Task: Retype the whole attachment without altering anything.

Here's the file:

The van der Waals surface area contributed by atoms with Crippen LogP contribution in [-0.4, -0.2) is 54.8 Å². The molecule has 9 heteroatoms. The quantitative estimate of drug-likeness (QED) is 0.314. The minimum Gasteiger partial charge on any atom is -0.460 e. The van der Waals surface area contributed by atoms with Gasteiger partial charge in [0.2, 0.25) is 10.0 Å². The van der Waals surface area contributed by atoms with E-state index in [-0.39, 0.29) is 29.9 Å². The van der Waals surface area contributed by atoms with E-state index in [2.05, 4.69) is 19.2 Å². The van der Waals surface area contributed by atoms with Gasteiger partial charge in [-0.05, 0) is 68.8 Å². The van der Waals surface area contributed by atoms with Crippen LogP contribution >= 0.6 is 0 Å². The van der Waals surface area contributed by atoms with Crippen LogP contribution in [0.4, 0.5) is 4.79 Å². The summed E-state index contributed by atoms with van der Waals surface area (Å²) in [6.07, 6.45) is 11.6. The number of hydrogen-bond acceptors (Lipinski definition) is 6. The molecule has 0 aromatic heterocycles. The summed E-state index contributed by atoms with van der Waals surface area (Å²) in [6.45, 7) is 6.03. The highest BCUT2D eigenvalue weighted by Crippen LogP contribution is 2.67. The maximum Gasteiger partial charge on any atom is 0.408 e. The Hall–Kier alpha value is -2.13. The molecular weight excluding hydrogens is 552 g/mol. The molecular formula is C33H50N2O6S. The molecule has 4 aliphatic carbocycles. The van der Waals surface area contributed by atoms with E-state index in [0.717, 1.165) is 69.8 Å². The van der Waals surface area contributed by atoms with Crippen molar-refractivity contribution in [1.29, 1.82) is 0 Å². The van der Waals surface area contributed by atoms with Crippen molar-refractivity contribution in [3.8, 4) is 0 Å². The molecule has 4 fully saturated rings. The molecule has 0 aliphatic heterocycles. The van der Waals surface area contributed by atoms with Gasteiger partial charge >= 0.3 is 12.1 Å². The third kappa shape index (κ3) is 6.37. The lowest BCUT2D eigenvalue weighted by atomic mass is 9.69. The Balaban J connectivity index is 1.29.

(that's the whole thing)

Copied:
The van der Waals surface area contributed by atoms with Crippen LogP contribution in [-0.4, -0.2) is 54.8 Å². The molecule has 9 heteroatoms. The quantitative estimate of drug-likeness (QED) is 0.314. The minimum Gasteiger partial charge on any atom is -0.460 e. The van der Waals surface area contributed by atoms with Gasteiger partial charge in [0.2, 0.25) is 10.0 Å². The van der Waals surface area contributed by atoms with E-state index in [-0.39, 0.29) is 29.9 Å². The van der Waals surface area contributed by atoms with E-state index in [2.05, 4.69) is 19.2 Å². The van der Waals surface area contributed by atoms with Gasteiger partial charge in [-0.05, 0) is 68.8 Å². The van der Waals surface area contributed by atoms with Crippen LogP contribution >= 0.6 is 0 Å². The van der Waals surface area contributed by atoms with Crippen LogP contribution in [0.4, 0.5) is 4.79 Å². The summed E-state index contributed by atoms with van der Waals surface area (Å²) in [6.07, 6.45) is 11.6. The number of hydrogen-bond acceptors (Lipinski definition) is 6. The molecule has 0 aromatic heterocycles. The summed E-state index contributed by atoms with van der Waals surface area (Å²) in [6.45, 7) is 6.03. The highest BCUT2D eigenvalue weighted by Crippen LogP contribution is 2.67. The maximum Gasteiger partial charge on any atom is 0.408 e. The Hall–Kier alpha value is -2.13. The molecular weight excluding hydrogens is 552 g/mol. The molecular formula is C33H50N2O6S. The molecule has 4 aliphatic carbocycles. The van der Waals surface area contributed by atoms with E-state index in [0.717, 1.165) is 69.8 Å². The van der Waals surface area contributed by atoms with Crippen molar-refractivity contribution in [1.29, 1.82) is 0 Å². The van der Waals surface area contributed by atoms with Crippen molar-refractivity contribution in [3.8, 4) is 0 Å². The molecule has 4 fully saturated rings. The molecule has 0 aliphatic heterocycles. The van der Waals surface area contributed by atoms with Gasteiger partial charge >= 0.3 is 12.1 Å². The third kappa shape index (κ3) is 6.37. The lowest BCUT2D eigenvalue weighted by atomic mass is 9.69. The Balaban J connectivity index is 1.29.